Short-legged and Smaller Cat Breeds

Picture of a munchkin cat

Short-legged and smaller breeds of cats can run, jump and climb just as well as other breeds of cats that have average-sized legs. Often originating due to a genetic mutation, then specifically bred to be smaller than usual, there are many breeds of adorable cats that have shorter legs than normal or are more diminutive than “normal” cats. These smaller and shorter-legged cats can be controversial, with some cat associations not recognizing certain breeds due to health and ethical concerns. This doesn’t make them any less  cute or cuddly or less worthy of becoming a member of your family (maybe more, if you like smaller cats). Whether you call them small, midget, dwarf, or sausage cats, these tinier kitties are definitely popular and cute. Here, we will discuss some of them.

First, let’s look at some adorable shorter-legged cats:

Bambino Cat

This one-of-a-kind cat breed is hairless and short-legged. It originates from the Sphynx and Munchkin cat breeds. The Bambino carries a fearless, loving personality, enjoying running, jumping, climbing, playing, and sharing affection with its family. The International Cat Association (TICA) has recognized the Bambino as an experimental cat breed. The Bambino can be described as a fearless smaller breed of feline.

Munchkin Cat

The Munchkin cat is a fairly modern breed, first recognized by TICA in 1995. It originates from cat breeders in Louisiana who bred short-legged cats, and later had them tested, discovering that an autosomal dominant gene caused their legs to be shorter than normal. Although some worry that the Munchkin cat will not be a hearty breed, with back, leg and hip problems due to the shortness of its legs, they are mostly healthy, active, outgoing cats who can run very fast.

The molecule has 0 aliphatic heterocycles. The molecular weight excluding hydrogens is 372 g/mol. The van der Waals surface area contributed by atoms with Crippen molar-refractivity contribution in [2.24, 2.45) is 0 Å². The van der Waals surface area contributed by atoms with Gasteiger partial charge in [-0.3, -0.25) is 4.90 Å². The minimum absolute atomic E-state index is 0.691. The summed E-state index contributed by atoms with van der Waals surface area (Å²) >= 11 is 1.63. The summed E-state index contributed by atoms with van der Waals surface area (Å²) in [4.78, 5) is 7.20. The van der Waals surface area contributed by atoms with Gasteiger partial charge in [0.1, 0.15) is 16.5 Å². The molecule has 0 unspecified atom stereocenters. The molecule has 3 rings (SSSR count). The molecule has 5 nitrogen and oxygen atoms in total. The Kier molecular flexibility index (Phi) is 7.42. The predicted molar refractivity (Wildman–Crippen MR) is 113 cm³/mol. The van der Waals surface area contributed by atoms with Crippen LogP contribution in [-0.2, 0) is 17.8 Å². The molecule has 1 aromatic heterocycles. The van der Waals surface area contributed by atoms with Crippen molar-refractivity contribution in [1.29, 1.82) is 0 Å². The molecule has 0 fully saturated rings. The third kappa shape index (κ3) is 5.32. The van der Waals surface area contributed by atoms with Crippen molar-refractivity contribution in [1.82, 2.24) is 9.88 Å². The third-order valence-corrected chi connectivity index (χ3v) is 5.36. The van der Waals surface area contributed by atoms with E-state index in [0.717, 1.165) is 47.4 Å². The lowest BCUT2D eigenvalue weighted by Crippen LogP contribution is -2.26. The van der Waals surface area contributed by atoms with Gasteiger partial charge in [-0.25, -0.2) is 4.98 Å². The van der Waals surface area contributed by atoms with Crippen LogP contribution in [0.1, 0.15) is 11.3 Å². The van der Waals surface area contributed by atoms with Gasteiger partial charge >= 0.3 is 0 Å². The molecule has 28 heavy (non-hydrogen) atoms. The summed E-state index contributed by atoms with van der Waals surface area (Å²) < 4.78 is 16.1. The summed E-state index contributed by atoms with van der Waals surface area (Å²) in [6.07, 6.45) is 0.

Napoleon or Minuet Cat

This breed is named after the French military leader Napoleon Bonaparte, a short man who, ironically, had ailurophobia (fear of cats). This breed was created by crossing a Munchkin cat with a long-haired Persian cat. You can tell a Napoleon from its round face with round eyes, straight broad nose, and long-haired or short plush coat in a variety of colors and patterns. One of the health problems common to Napoleon cats is polycystic kidney disease (inherited from the Persian cat). It is a playful cat perfect for families with kids. The Napoleon is recognized by the Cat Fanciers Federation (CFF), and known as Minuet by TICA. It is not recognized by the Cat Fanciers Association (CFA), American Cat Fanciers Association (ACFA), or Federation Internationale Feline (FIFe), however.

Skookum Cat

Also known as the Shirley Temple of cat breeds (because they are so tiny and sweet, with curly hair, like America’s sweetheart), the Skookum cat is the result of an experimental hybrid cross of a Dwarf Munchkin cat and Curly La Perm cat. These cats are much smaller than normal cats, with females weighing three to five pounds, and males between five and seven pounds. It has a curly coat with a variety of colors and patterns. The front legs of a Skookum cat are shorter than its back legs. It also has a long, plumed tail with a rounded tip, resembling a pom pom. The Skookum is known to be playful, affectionate and intelligent, and great with children. Because of its curly coat, owners must brush the Skookum daily. The Skookum is recognized as an experimental breed by Independent European Registries, the Dwarf Cat Association and the New Zealand Cat Registry. It has also been accepted by TICA as an experimental breed but its name has not yet been approved there.